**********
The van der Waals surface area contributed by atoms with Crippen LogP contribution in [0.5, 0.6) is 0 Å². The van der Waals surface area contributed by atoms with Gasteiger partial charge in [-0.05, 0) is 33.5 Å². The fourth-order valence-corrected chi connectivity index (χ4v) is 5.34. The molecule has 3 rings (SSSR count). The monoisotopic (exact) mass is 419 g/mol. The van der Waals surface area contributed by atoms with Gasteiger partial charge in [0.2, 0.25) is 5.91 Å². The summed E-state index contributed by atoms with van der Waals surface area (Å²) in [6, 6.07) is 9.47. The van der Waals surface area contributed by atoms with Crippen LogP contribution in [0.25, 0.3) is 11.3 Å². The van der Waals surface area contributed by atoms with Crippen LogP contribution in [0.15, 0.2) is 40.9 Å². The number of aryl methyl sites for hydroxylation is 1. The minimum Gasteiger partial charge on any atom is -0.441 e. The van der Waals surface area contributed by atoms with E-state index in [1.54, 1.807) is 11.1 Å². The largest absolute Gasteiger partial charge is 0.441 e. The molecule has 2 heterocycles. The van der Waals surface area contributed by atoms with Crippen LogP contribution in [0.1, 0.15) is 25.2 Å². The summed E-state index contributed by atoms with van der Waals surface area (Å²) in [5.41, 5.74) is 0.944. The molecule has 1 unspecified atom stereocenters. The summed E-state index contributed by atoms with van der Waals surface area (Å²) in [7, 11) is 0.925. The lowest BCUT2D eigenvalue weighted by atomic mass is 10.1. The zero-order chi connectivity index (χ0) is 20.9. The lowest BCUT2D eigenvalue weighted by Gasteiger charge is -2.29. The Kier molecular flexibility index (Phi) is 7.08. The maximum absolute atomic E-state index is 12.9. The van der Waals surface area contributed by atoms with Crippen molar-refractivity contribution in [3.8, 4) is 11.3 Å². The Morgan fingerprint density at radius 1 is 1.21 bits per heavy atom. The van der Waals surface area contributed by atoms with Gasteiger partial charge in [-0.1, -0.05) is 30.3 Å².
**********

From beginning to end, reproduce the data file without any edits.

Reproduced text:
The van der Waals surface area contributed by atoms with Crippen LogP contribution in [0.5, 0.6) is 0 Å². The van der Waals surface area contributed by atoms with Gasteiger partial charge in [-0.05, 0) is 33.5 Å². The fourth-order valence-corrected chi connectivity index (χ4v) is 5.34. The molecule has 3 rings (SSSR count). The monoisotopic (exact) mass is 419 g/mol. The van der Waals surface area contributed by atoms with Gasteiger partial charge in [0.2, 0.25) is 5.91 Å². The summed E-state index contributed by atoms with van der Waals surface area (Å²) in [6, 6.07) is 9.47. The van der Waals surface area contributed by atoms with Crippen LogP contribution in [0.25, 0.3) is 11.3 Å². The van der Waals surface area contributed by atoms with Crippen LogP contribution in [0.15, 0.2) is 40.9 Å². The number of aryl methyl sites for hydroxylation is 1. The minimum Gasteiger partial charge on any atom is -0.441 e. The van der Waals surface area contributed by atoms with E-state index in [1.54, 1.807) is 11.1 Å². The largest absolute Gasteiger partial charge is 0.441 e. The molecule has 2 heterocycles. The van der Waals surface area contributed by atoms with Crippen LogP contribution in [0.1, 0.15) is 25.2 Å². The summed E-state index contributed by atoms with van der Waals surface area (Å²) in [5.41, 5.74) is 0.944. The molecule has 1 unspecified atom stereocenters. The summed E-state index contributed by atoms with van der Waals surface area (Å²) in [7, 11) is 0.925. The lowest BCUT2D eigenvalue weighted by atomic mass is 10.1. The zero-order chi connectivity index (χ0) is 20.9. The lowest BCUT2D eigenvalue weighted by Gasteiger charge is -2.29. The Kier molecular flexibility index (Phi) is 7.08. The maximum absolute atomic E-state index is 12.9. The van der Waals surface area contributed by atoms with Crippen molar-refractivity contribution in [3.8, 4) is 11.3 Å². The Morgan fingerprint density at radius 1 is 1.21 bits per heavy atom. The van der Waals surface area contributed by atoms with Gasteiger partial charge in [-0.1, -0.05) is 30.3 Å².